Surveying the Millennium Trilogy
Stieg Larsson’s three crime novels, known together as the Millennium series (and still unread by me), were some of the hottest books in 2010, but the film versions also received a lot of attention, especially considering they are foreign films. Joint Swedish-Danish productions, the films were released in theatres in Scandinavia throughout 2009 and in North America throughout 2010. While the first film garnered rave reviews, the other two encountered increasing negativity. I imagine this was in part due to the inevitable backlash against anything very popular or highly praised these days, but we also cannot ignore the fact that the second and third films are simply not as good as the first.
In many ways, these movies are conventional thrillers that at times border on sensationalism and exaggeration. Therefore, the success of each movie hinges on how well the conventions are executed and to what degree possibly hackneyed or ludicrous elements are made interesting, serious, and realistic. For example, Lisbeth Salander could very easily have been a lame stereotype of an angry goth girl or completely unbelievable with her extraordinary photographic memory, but the stories add such depth to the character, and Noomi Rapace’s exceptional performances breath such cold fire and life into her lungs.
Let’s break down the films to further evaluate them.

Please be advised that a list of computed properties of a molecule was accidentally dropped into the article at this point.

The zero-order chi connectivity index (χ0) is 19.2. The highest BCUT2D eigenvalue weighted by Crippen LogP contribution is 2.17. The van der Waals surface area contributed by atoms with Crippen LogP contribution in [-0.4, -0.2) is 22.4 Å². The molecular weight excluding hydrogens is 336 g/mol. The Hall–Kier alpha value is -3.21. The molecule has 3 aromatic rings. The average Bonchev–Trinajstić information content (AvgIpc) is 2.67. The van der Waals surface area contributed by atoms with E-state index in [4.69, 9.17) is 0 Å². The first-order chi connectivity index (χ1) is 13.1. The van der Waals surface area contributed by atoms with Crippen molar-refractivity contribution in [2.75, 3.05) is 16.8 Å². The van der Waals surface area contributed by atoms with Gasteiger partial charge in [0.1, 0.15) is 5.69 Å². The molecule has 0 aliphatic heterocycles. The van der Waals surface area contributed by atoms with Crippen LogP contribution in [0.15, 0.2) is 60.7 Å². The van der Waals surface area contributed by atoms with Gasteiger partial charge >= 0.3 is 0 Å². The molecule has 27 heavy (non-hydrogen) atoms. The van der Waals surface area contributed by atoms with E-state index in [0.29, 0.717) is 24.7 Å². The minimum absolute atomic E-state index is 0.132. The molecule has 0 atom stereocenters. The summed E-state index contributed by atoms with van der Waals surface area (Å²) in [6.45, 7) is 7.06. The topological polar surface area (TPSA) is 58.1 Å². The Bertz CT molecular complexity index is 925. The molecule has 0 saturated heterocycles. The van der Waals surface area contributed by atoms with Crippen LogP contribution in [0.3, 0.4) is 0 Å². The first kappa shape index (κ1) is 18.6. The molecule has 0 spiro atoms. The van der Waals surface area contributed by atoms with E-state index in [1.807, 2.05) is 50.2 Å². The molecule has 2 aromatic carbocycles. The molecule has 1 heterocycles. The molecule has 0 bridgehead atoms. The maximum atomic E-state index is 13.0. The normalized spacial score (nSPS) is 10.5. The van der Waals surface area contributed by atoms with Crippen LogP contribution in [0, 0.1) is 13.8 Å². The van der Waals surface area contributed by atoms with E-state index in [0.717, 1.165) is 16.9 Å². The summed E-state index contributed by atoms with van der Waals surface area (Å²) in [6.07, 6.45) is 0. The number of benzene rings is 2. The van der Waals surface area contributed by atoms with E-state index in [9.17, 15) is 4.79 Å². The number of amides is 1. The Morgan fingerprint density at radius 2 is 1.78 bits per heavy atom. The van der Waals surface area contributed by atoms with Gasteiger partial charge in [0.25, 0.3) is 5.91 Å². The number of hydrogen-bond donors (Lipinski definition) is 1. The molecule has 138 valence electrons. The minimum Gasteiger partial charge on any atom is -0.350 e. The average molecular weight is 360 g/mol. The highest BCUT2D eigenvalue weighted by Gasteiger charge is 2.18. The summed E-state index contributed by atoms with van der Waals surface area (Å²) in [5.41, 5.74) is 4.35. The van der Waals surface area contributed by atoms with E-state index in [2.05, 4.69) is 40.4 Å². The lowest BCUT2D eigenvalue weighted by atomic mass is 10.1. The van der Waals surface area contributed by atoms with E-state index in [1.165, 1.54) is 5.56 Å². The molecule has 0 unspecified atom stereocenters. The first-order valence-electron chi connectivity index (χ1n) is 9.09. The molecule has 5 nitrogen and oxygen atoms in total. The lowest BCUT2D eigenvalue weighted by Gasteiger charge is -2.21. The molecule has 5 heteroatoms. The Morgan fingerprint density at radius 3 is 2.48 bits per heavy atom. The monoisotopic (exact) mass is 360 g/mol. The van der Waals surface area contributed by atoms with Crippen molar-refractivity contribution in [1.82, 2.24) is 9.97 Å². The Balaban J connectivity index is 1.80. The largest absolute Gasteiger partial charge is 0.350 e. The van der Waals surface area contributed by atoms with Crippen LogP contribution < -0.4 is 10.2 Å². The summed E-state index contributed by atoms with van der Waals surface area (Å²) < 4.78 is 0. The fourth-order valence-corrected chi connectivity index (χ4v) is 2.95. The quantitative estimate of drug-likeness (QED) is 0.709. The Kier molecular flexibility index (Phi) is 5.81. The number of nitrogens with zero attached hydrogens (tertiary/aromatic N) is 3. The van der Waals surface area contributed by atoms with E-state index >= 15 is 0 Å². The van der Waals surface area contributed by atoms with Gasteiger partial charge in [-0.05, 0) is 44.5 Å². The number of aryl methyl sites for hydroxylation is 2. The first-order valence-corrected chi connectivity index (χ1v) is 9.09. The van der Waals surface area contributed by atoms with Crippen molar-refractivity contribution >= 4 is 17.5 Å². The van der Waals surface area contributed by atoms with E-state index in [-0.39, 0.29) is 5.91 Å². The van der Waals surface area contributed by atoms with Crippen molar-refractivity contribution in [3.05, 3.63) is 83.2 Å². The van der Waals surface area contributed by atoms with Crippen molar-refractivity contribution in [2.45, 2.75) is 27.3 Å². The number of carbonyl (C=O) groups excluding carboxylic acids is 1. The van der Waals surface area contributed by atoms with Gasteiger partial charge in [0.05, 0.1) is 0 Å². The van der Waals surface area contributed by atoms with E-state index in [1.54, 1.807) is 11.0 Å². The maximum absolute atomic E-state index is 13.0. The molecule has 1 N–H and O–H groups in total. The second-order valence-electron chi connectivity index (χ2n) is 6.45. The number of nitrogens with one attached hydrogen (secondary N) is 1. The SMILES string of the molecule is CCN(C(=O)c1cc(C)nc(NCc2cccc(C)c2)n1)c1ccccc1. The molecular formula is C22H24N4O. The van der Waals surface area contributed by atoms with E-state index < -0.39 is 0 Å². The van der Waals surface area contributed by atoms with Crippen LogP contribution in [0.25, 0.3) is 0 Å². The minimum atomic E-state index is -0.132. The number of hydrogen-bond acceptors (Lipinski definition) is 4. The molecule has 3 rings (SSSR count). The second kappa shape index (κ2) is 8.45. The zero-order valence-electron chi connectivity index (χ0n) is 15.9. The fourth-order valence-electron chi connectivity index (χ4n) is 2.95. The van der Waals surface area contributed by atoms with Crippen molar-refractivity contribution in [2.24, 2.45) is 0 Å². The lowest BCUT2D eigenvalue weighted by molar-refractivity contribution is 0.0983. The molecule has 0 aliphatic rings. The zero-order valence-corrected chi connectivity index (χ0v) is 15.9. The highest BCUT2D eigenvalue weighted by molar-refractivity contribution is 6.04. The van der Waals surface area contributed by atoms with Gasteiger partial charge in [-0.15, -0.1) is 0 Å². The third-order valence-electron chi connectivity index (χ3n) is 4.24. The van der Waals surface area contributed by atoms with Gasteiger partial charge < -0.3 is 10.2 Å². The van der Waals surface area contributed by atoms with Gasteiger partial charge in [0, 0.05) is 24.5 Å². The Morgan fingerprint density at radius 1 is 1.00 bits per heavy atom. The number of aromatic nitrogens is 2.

(Spoiler warning: this article reveals certain plot points!)
The Girl with the Dragon Tattoo
Directed by Niels Arden Oplev; screenplay by Nikolaj Arcel and Rasmus Heisterberg; starring Michael Nyqvist and Noomi Rapace.
SWEDISH TITLE: Män som hatar kvinnor
TRANSLATION: Men Who Hate Women
SYNOPSIS: Disgraced investigative journalist Mikael Blomkvist (Nyqvist) and goth-hacker Lisbeth Salander (Rapace) join together to search for a woman who went missing over forty years ago and who was connected to the mighty Vanger clan.
CONVENTIONAL ELEMENTS: Mix-matched detective duo for protagonists; unsolved murder plot; closed, atmospheric setting of the wintry Vanger estate.
VILLAINS: Anti-Semitic, misogynist father and son serial killers.
EVILS IN SWEDISH SOCIETY EXPOSED: Old money Nazi sympathizers; sexual harassment in the probation system.
SALANDER’S MOST NOTABLE OUTFIT: Standard goth—black leather jacket, black eyeliner, facial piercings, etc.
MOST SHOCKING MOMENT: The revenge rape.
VERDICT: Although the picture is a fairly conventional murder mystery, it is skillfully executed and features some uncommon strengths, in particular Noomi Rapace’s Lisbeth Salander. The most involving, suspenseful, and harrowing of the three films.
RATING: 8 out of 10.
The Girl Who Played with Fire
Directed by Daniel Alfredson; screenplay by Jonas Frykberg; starring Michael Nyqvist and Noomi Rapace.
SWEDISH TITLE: Flickan som lekte med elden
TRANSLATION: The Girl Who Played with Fire
SYNOPSIS: As Blomkvist and the staff of Millennium magazine prepare a feature on prostitution and human trafficking for publication, Salander is framed for three murders. Blomkvist and Salander work independently to find out who is really behind the murders.
CONVENTIONAL ELEMENTS: Disfigured criminal mastermind; physically abnormal henchman; protagonist framed for murder; protagonist buried alive; surprise revelation of the protagonist’s father’s identity.